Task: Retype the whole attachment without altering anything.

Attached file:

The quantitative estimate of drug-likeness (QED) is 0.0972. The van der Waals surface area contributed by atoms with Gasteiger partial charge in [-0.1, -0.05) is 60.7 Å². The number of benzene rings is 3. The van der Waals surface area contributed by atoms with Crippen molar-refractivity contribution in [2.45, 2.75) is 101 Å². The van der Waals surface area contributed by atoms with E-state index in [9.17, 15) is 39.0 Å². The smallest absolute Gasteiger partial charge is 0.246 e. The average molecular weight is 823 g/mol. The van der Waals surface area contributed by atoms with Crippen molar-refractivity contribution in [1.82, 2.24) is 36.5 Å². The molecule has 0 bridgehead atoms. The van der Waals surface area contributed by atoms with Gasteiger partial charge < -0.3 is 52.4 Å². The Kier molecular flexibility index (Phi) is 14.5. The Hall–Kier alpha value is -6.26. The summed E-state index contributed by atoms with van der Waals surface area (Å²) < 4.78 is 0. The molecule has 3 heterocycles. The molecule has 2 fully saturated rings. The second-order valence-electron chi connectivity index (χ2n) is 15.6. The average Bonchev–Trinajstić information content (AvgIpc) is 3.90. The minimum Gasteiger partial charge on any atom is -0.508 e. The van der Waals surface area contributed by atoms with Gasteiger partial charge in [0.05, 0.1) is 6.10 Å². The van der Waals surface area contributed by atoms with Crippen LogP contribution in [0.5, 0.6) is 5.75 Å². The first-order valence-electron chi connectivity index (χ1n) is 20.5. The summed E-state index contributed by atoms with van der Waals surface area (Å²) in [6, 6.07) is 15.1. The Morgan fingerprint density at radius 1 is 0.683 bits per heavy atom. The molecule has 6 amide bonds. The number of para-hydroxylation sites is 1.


The quantitative estimate of drug-likeness (QED) is 0.0972. The van der Waals surface area contributed by atoms with Gasteiger partial charge in [-0.1, -0.05) is 60.7 Å². The number of benzene rings is 3. The van der Waals surface area contributed by atoms with Crippen molar-refractivity contribution in [2.45, 2.75) is 101 Å². The van der Waals surface area contributed by atoms with E-state index in [9.17, 15) is 39.0 Å². The smallest absolute Gasteiger partial charge is 0.246 e. The average molecular weight is 823 g/mol. The van der Waals surface area contributed by atoms with Crippen molar-refractivity contribution in [1.82, 2.24) is 36.5 Å². The molecule has 0 bridgehead atoms. The van der Waals surface area contributed by atoms with Gasteiger partial charge < -0.3 is 52.4 Å². The Kier molecular flexibility index (Phi) is 14.5. The Hall–Kier alpha value is -6.26. The summed E-state index contributed by atoms with van der Waals surface area (Å²) < 4.78 is 0. The molecule has 3 heterocycles. The molecule has 2 fully saturated rings. The second-order valence-electron chi connectivity index (χ2n) is 15.6. The average Bonchev–Trinajstić information content (AvgIpc) is 3.90. The minimum Gasteiger partial charge on any atom is -0.508 e. The van der Waals surface area contributed by atoms with Gasteiger partial charge in [0.05, 0.1) is 6.10 Å². The van der Waals surface area contributed by atoms with Crippen LogP contribution in [0.5, 0.6) is 5.75 Å². The first-order valence-electron chi connectivity index (χ1n) is 20.5. The summed E-state index contributed by atoms with van der Waals surface area (Å²) in [6, 6.07) is 15.1. The Morgan fingerprint density at radius 1 is 0.683 bits per heavy atom. The molecule has 6 amide bonds. The number of para-hydroxylation sites is 1.